Bootstrapping the Development Process
bootstrap: transitive verb: to promote or develop by initiative and effort with little or no assistance.
A software development project is often about starting up. New people join the project. As the code reaches maturity you release it to different teams for testing, production and the like. If there is a problem in production a developer needs to recreate the codebase as it was at the time it was released so that they can do development. Each of these steps requires that you create an appropriate workspace, build the application, and deploy and install it. Having an automated process to do this reduces the risk of miscommunication between phases and allows each phase to proceed smoothly. Consider the following scenario
Melissa joins your team and is excited about contributing to the next version of YWA (Your Web Application). The first thing she starts to do is to set up a development environment so that she can see how the application works. Her needs seem simple; she wants to:
- Get the code for the application and place it into her workspace so that she can do development without interfering with the work of other people, especially since she is new to the codebase
- Build and run the application—in this case the application is a web application, so there is a “deployment” phase—she already has a local copy of the application server installed
Melissa is aware of some of the patterns for agile Software Configuration Management, so in her mind, she assumes that she can use the Repository Pattern to help her execute a Private System Build in her Private Workspace.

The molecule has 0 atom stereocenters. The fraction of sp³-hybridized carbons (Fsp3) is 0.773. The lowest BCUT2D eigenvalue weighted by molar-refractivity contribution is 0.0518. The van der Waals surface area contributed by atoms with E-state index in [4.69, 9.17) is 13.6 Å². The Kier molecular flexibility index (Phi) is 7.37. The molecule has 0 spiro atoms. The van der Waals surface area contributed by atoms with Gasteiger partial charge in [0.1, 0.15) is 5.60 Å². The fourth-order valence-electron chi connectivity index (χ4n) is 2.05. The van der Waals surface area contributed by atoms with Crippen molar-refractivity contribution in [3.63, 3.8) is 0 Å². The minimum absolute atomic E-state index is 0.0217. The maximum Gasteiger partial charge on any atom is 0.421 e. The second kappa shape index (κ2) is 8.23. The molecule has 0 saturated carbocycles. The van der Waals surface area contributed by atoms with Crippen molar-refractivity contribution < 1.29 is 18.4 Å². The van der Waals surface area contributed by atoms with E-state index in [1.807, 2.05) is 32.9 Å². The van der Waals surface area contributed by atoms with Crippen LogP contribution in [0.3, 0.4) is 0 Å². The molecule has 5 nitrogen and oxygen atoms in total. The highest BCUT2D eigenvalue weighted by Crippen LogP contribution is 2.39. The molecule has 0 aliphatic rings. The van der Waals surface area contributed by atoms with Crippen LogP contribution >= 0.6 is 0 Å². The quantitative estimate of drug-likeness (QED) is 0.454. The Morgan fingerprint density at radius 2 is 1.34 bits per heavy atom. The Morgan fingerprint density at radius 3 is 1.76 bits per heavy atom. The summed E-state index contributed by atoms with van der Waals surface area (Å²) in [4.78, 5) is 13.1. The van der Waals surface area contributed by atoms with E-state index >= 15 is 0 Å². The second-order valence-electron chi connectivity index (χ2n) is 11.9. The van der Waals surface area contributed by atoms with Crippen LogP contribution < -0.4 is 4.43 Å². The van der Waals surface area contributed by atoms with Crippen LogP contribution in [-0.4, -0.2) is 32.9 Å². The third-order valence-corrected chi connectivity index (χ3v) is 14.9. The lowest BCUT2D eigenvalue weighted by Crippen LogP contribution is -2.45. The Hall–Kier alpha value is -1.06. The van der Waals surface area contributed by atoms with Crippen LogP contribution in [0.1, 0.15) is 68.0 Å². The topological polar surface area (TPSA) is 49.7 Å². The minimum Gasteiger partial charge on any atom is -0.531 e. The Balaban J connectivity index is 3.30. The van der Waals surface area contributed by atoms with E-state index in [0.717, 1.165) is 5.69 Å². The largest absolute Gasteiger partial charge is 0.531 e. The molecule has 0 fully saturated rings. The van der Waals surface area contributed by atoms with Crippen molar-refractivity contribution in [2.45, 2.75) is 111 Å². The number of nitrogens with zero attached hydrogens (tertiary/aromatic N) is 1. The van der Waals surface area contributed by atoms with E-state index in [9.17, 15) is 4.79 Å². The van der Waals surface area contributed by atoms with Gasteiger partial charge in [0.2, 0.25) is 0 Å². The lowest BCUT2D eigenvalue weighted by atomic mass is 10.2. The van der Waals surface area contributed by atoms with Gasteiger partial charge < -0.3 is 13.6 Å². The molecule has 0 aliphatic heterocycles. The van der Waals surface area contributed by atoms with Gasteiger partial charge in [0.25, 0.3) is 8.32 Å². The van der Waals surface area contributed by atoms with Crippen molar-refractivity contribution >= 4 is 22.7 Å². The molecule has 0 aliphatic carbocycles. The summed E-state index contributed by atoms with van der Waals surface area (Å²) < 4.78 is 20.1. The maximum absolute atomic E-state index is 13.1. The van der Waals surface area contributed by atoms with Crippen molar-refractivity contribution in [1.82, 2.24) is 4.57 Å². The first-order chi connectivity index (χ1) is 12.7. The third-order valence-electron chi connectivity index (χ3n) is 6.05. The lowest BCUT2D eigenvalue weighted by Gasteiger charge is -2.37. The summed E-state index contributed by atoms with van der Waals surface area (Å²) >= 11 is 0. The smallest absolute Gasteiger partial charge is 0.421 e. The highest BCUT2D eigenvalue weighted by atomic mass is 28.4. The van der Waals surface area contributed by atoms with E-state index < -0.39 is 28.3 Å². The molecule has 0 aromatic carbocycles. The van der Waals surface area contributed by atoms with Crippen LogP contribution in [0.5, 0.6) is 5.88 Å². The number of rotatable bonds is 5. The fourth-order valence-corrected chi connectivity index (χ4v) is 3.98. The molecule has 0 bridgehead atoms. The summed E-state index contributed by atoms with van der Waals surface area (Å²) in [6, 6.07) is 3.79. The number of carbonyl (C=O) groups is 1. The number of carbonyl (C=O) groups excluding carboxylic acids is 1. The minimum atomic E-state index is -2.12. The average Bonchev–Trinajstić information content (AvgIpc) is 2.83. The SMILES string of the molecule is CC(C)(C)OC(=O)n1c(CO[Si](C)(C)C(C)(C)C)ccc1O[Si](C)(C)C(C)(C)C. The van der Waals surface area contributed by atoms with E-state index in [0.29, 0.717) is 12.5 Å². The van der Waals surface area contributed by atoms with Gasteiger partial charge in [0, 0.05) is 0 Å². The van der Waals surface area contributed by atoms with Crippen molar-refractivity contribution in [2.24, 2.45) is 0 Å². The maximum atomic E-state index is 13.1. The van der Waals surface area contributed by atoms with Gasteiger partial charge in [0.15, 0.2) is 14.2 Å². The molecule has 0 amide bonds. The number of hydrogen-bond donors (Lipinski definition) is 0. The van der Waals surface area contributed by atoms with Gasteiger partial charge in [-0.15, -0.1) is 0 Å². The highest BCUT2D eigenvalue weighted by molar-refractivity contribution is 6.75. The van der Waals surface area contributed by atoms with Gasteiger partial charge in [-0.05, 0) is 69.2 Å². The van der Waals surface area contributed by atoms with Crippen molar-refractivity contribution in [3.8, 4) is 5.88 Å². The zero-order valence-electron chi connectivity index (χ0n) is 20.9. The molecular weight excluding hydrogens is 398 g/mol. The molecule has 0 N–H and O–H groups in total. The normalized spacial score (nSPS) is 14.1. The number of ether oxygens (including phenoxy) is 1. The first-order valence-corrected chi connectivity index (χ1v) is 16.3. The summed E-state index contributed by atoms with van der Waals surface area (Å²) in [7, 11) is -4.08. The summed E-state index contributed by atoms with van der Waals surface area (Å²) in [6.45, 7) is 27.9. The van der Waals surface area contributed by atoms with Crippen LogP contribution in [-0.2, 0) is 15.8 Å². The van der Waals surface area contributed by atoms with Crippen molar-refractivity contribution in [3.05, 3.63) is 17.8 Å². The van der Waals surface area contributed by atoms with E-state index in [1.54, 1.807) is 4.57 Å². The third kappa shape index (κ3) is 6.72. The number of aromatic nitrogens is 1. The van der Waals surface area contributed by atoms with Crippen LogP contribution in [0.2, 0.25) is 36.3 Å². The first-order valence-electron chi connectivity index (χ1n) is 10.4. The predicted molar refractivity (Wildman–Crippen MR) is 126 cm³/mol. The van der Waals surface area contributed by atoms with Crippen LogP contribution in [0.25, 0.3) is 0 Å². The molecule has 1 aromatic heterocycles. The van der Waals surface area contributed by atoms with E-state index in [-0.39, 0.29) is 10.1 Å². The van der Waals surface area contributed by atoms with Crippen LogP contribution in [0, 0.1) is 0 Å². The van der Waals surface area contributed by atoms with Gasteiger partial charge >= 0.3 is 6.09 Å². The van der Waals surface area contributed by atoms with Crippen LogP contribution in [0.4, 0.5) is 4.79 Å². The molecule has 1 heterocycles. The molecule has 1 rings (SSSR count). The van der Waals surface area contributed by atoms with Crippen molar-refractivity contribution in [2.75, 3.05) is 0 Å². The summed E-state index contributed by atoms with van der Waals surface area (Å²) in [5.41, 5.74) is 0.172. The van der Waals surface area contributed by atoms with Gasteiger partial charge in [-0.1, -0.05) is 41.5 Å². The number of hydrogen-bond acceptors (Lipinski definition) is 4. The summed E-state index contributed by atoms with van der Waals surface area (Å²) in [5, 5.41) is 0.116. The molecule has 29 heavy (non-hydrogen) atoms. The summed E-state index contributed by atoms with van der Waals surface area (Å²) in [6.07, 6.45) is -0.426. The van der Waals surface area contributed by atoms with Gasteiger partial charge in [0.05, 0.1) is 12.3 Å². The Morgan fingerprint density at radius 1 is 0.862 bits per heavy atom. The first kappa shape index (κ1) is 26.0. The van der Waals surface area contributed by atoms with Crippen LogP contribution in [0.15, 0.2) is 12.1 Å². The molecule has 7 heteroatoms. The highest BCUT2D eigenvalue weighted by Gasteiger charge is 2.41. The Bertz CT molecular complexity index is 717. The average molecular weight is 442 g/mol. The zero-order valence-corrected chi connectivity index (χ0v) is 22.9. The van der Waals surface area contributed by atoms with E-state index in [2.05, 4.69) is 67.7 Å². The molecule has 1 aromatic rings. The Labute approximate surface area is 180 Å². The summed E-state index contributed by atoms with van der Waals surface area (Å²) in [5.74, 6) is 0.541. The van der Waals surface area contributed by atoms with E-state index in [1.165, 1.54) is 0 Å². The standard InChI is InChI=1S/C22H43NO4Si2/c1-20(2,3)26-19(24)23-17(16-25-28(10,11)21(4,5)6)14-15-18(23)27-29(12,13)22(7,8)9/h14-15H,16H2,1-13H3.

She checks the code out of the version management system, runs a build script, executes a "deploy" target, and tries to run the application. Nothing works.
Ted, who sits in the next cube, explains that it "takes a while" to get the app set up, and that since he had it working, he hasn't tried to run the build and deploy script as it. Anyway, he is kind of busy fixing the many problem reports that the product has spawned, so he points Melissa to an email exchange that he had with his neighbor when he started the project. After much manual effort, Melissa can finally run the application. She prays that she will never have to install this from scratch again, since, while she thinks that she knows all of the steps, there may be a few that she forgot to write down.
Two questions come to mind:
- What is wrong with this picture?
- Why does it sound so familiar?
We can attempt to answer the first question. The answer to the second revolves around the fact that most organizations do not fully understand the costs of ignoring this problem.
The Costs of a Manual Build Process
The process that Melissa had to go through illustrates some of the problems and costs of not having an automated, simple, build process:
- It takes a lot longer than necessary for people to get started on a project. While some learning curve is always needed, that extra energy is better spent on interesting things that are not easily automated
- This process is not repeatable, meaning that there will be more surprised than expected. You'll here the phrase "Works for me" more often than not because no everyone is working with exactly the same setup. And they may not even know what their setup is
- People will be afraid to make more than minor changes. If the system is fragile, the effort to make a minor change will be high
- Developers will be afraid to start from a clean slate, because doing so adds significant overhead. This is basic human nature: the risk of bad feedback from taking “too long” to accomplish a task is greater than the (eventual) discovery of a problem caused by not following a good process